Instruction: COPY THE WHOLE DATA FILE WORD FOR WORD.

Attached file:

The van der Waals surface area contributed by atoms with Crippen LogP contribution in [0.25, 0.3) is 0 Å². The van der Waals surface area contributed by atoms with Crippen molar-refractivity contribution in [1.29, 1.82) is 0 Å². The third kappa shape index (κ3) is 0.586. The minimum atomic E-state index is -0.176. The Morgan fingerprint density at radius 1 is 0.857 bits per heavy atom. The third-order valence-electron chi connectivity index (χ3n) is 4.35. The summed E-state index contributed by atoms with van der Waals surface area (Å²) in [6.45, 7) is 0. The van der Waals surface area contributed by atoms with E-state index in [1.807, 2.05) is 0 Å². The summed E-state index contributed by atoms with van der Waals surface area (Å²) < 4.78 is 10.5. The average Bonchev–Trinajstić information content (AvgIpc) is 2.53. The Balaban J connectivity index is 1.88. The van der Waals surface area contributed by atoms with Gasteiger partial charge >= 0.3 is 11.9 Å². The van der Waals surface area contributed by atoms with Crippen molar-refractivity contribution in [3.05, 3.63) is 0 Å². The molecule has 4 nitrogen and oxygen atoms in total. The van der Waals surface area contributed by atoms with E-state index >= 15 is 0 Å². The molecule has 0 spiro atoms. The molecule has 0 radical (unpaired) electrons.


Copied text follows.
The van der Waals surface area contributed by atoms with Crippen LogP contribution in [0.25, 0.3) is 0 Å². The van der Waals surface area contributed by atoms with Crippen molar-refractivity contribution in [1.29, 1.82) is 0 Å². The third kappa shape index (κ3) is 0.586. The minimum atomic E-state index is -0.176. The Morgan fingerprint density at radius 1 is 0.857 bits per heavy atom. The third-order valence-electron chi connectivity index (χ3n) is 4.35. The summed E-state index contributed by atoms with van der Waals surface area (Å²) in [6.45, 7) is 0. The van der Waals surface area contributed by atoms with E-state index in [1.807, 2.05) is 0 Å². The summed E-state index contributed by atoms with van der Waals surface area (Å²) < 4.78 is 10.5. The average Bonchev–Trinajstić information content (AvgIpc) is 2.53. The Balaban J connectivity index is 1.88. The van der Waals surface area contributed by atoms with Gasteiger partial charge >= 0.3 is 11.9 Å². The van der Waals surface area contributed by atoms with Crippen molar-refractivity contribution in [3.05, 3.63) is 0 Å². The molecule has 4 nitrogen and oxygen atoms in total. The van der Waals surface area contributed by atoms with E-state index >= 15 is 0 Å². The molecule has 0 spiro atoms. The molecule has 0 radical (unpaired) electrons.